Adaptive reuse concept along Mississippi riverfront wins Steedman FellowshipBy Liam Otten
New York architect Nikole Renee Bouchard has won Washington University's 2008 Steedman Fellowship in Architecture International Design Competition.
The biennial competition, sponsored by the Sam Fox School of Design & Visual Arts' College of Architecture and Graduate School of Architecture & Urban Design, is open to young architects from around the world and carries a $30,000 first-place award to support study and research abroad — the largest such award in the United States.
Bouchard, who earned a bachelor of architecture from Cornell University in 2006, was chosen from a field of 197 registrants and 49 submissions representing Australia, Britain, Canada, China, Germany, India, Singapore and the United States. She works for Steven Holl Architects in New York.
"The Steedman is one of the oldest and most widely known competitions for young architects in the United States," said Bruce Lindsey, dean of the College of Architecture and Graduate School of Architecture & Urban Design and the E. Desmond Lee Professor for Community Collaboration. "This year's site was an historic St. Louis district that has come under increasing pressure for redevelopment. The results show a wide range of possibilities for bringing new life to older buildings."
The competition centered on the former St. Louis Cold Storage Company building, an abandoned 100,000-square-foot industrial structure located along the Mississippi riverfront, just north of downtown and Eero Saarinen's Gateway Arch. Architects were charged with creating environmentally sensitive adaptive reuse strategies for the structure, which was built in 1901. Most buildings in the area reflect St. Louis' industrial past, specifically power generation and cold storage for the river and railroad commerce of the early 20th century.
"There is a need for a program that activates the landscape and engages the public — people of all ages, social statuses and interests," wrote Bouchard in her winning proposal, titled "In Situ Sensibility: Seeding the Future Growth of St. Louis." She points out that the area "is one of very few in the city which does not currently have a public green space."
Bouchard's design would reinvent the site as a center for urban agriculture. A network of hills, valleys, fields and tributaries would transform the grounds surrounding the Cold Storage Company building. The building itself would take cues from the natural topography to "create spaces that are both dark and intimate (like the surrounding landscape's submerged caves) as well as expansive and open (like the region's rolling prairie)."
Historic northern, eastern and western facades would remain untouched, aside from reopening a series of existing apertures, which are boarded up. A large open space flowing from the southern facade would serve as an indoor/outdoor market as well as a venue for summer film screenings and other public functions. Additional components include classrooms and offices; an area for composting; and a green roofscape that would house gardens, collect rainwater and provide spectacular views of St. Louis and the Mississippi River. A nearby abandoned train depot would become a parking facility.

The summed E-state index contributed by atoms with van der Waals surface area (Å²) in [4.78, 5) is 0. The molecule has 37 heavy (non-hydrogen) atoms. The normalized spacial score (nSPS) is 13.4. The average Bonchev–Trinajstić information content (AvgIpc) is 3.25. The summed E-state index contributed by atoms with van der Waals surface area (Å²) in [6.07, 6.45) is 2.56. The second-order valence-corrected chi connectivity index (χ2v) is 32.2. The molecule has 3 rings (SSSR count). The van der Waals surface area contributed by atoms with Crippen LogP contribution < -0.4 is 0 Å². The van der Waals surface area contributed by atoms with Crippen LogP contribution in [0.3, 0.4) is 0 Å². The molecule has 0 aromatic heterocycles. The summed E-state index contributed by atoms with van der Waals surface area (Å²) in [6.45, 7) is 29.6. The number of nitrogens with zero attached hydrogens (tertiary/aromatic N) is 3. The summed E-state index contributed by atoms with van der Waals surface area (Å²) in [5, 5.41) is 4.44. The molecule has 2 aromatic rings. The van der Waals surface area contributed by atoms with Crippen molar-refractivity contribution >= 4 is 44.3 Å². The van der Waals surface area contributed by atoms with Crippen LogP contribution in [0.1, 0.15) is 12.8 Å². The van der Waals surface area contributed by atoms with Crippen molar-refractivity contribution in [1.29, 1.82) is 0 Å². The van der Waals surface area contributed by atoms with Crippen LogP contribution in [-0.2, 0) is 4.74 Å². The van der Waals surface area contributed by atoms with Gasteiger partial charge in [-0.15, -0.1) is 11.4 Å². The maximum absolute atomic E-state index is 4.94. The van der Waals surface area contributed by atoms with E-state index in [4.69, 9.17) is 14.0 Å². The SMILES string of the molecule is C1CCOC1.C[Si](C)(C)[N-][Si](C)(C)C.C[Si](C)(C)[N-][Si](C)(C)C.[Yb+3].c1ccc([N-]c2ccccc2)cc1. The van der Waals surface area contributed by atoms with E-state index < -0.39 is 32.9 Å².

In addition to Bouchard, three entrants received honorable mentions:
Maria Eva Contesti, Seattle. Constesti, a native of Argentina, earned a professional degree in architecture from the Universidad Nacional de Rosario in 2003 and a master of environmental planning degree from the Universidad de Buenos Aires in 2004. In 2007, she earned a master of architecture degree from Washington University and also won the Best Degree Project Prize for the class of 2007. She is a staff architect with ZGF Architects in Seattle.
John Bruenning, St. Louis. Bruenning earned a bachelor's in architecture from Southern Illinois University at Carbondale in 2001 and a master's from Washington University in 2004. He works at AAIC, a St. Louis architecture firm.
Sabina Santovetti, Ph.D., Rome. Santovetti earned a master's in architecture from Washington University in 2005 and previously earned a master's in industrial design from the Pratt Institute in New York, a master's and doctorate in art history and archeology from the Sorbonne University in Paris, and a degree in literature and philosophy from the University of Rome. She is a cofounder of the firm SANTOVETTI NARDINI: Architecture & Design in Rome.
Winners were selected by blind jury. Lawrence Scarpa, visiting professor of architecture and principal of Pugh Scarpa in Santa Monica, served as jury chair. Other jurors included Peter Davey, former editor of The Architectural Review in London; architect/urbanist Hashim Sarkis, Ph.D., who has offices in Beirut and Cambridge, Mass.; Nader Tehrani, Ph.D., a partner at Office dA in Boston; Ken Yeang, principal of Hamzah & Yeang Architects in Malaysia; and author/theorist Wilfried Wang, co-founder of Hoidn Wang Architects in Berlin.
Granted since 1925, The Steedman Fellowship is supported by an endowment — given to the Sam Fox School's College of Architecture and Graduate School of Architecture & Urban Design — in honor of James Harrison Steedman, who earned a degree in mechanical engineering from Washington University in 1889. The memorial was established by Steedman's widow, Mrs. Alexander Weddel, and Steedman's brother, George.